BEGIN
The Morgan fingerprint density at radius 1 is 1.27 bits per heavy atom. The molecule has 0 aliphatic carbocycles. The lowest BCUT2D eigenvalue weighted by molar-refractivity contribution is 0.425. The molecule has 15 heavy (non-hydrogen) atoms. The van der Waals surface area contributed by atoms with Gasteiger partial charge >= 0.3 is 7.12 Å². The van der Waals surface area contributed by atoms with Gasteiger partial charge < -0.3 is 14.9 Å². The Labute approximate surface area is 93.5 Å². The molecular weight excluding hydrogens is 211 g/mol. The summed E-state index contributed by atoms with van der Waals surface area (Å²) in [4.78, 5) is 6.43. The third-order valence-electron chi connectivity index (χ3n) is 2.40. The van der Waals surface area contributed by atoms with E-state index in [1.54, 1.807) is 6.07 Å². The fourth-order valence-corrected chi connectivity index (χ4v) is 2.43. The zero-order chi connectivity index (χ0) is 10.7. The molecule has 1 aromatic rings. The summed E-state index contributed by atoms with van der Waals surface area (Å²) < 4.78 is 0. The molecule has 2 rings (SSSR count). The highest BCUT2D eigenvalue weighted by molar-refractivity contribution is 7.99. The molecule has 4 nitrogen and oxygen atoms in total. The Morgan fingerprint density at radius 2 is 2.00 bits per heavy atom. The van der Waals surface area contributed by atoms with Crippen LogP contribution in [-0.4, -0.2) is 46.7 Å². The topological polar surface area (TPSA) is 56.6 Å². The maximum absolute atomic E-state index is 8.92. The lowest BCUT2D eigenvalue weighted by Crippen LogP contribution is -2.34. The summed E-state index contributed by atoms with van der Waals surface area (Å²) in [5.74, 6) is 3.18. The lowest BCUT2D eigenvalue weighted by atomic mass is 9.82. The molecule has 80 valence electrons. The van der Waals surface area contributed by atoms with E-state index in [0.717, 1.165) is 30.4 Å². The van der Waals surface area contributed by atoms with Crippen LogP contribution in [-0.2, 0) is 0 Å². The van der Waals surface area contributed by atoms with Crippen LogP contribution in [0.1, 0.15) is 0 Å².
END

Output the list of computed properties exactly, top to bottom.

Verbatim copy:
The Morgan fingerprint density at radius 1 is 1.27 bits per heavy atom. The molecule has 0 aliphatic carbocycles. The lowest BCUT2D eigenvalue weighted by molar-refractivity contribution is 0.425. The molecule has 15 heavy (non-hydrogen) atoms. The van der Waals surface area contributed by atoms with Gasteiger partial charge >= 0.3 is 7.12 Å². The van der Waals surface area contributed by atoms with Gasteiger partial charge < -0.3 is 14.9 Å². The Labute approximate surface area is 93.5 Å². The molecular weight excluding hydrogens is 211 g/mol. The summed E-state index contributed by atoms with van der Waals surface area (Å²) in [4.78, 5) is 6.43. The third-order valence-electron chi connectivity index (χ3n) is 2.40. The van der Waals surface area contributed by atoms with E-state index in [1.54, 1.807) is 6.07 Å². The fourth-order valence-corrected chi connectivity index (χ4v) is 2.43. The zero-order chi connectivity index (χ0) is 10.7. The molecule has 1 aromatic rings. The summed E-state index contributed by atoms with van der Waals surface area (Å²) < 4.78 is 0. The molecule has 2 rings (SSSR count). The highest BCUT2D eigenvalue weighted by molar-refractivity contribution is 7.99. The molecule has 4 nitrogen and oxygen atoms in total. The Morgan fingerprint density at radius 2 is 2.00 bits per heavy atom. The van der Waals surface area contributed by atoms with Crippen LogP contribution in [-0.4, -0.2) is 46.7 Å². The topological polar surface area (TPSA) is 56.6 Å². The maximum absolute atomic E-state index is 8.92. The lowest BCUT2D eigenvalue weighted by Crippen LogP contribution is -2.34. The summed E-state index contributed by atoms with van der Waals surface area (Å²) in [5.74, 6) is 3.18. The lowest BCUT2D eigenvalue weighted by atomic mass is 9.82. The molecule has 80 valence electrons. The van der Waals surface area contributed by atoms with E-state index in [0.717, 1.165) is 30.4 Å². The van der Waals surface area contributed by atoms with Crippen LogP contribution in [-0.2, 0) is 0 Å². The van der Waals surface area contributed by atoms with Crippen LogP contribution in [0.1, 0.15) is 0 Å².